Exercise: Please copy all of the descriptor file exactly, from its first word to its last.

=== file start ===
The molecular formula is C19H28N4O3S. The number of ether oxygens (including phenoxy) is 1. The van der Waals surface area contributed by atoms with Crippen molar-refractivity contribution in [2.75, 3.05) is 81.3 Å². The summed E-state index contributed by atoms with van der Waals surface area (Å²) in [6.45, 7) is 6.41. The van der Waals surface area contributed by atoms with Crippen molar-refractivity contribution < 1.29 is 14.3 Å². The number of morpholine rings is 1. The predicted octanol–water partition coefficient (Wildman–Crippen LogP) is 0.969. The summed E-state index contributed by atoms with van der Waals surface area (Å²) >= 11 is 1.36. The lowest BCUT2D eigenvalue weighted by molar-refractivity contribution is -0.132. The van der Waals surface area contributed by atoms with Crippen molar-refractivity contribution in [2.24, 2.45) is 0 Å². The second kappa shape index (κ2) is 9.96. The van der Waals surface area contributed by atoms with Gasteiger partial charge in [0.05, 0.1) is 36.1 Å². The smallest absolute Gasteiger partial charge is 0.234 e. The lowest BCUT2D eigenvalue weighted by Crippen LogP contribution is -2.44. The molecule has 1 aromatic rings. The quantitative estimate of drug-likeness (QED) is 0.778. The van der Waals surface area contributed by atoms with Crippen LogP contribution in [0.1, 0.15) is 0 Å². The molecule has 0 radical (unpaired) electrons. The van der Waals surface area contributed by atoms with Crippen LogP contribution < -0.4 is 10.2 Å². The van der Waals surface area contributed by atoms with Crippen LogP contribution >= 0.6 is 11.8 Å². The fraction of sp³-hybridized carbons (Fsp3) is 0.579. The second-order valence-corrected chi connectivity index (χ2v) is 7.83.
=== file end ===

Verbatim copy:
The molecular formula is C19H28N4O3S. The number of ether oxygens (including phenoxy) is 1. The van der Waals surface area contributed by atoms with Crippen molar-refractivity contribution in [2.75, 3.05) is 81.3 Å². The summed E-state index contributed by atoms with van der Waals surface area (Å²) in [6.45, 7) is 6.41. The van der Waals surface area contributed by atoms with Crippen molar-refractivity contribution < 1.29 is 14.3 Å². The number of morpholine rings is 1. The predicted octanol–water partition coefficient (Wildman–Crippen LogP) is 0.969. The summed E-state index contributed by atoms with van der Waals surface area (Å²) >= 11 is 1.36. The lowest BCUT2D eigenvalue weighted by molar-refractivity contribution is -0.132. The van der Waals surface area contributed by atoms with Crippen molar-refractivity contribution in [2.24, 2.45) is 0 Å². The second kappa shape index (κ2) is 9.96. The van der Waals surface area contributed by atoms with Gasteiger partial charge in [0.05, 0.1) is 36.1 Å². The smallest absolute Gasteiger partial charge is 0.234 e. The lowest BCUT2D eigenvalue weighted by Crippen LogP contribution is -2.44. The molecule has 1 aromatic rings. The quantitative estimate of drug-likeness (QED) is 0.778. The van der Waals surface area contributed by atoms with Crippen LogP contribution in [0.1, 0.15) is 0 Å². The molecule has 0 radical (unpaired) electrons. The van der Waals surface area contributed by atoms with Crippen LogP contribution < -0.4 is 10.2 Å². The van der Waals surface area contributed by atoms with Crippen LogP contribution >= 0.6 is 11.8 Å². The fraction of sp³-hybridized carbons (Fsp3) is 0.579. The second-order valence-corrected chi connectivity index (χ2v) is 7.83.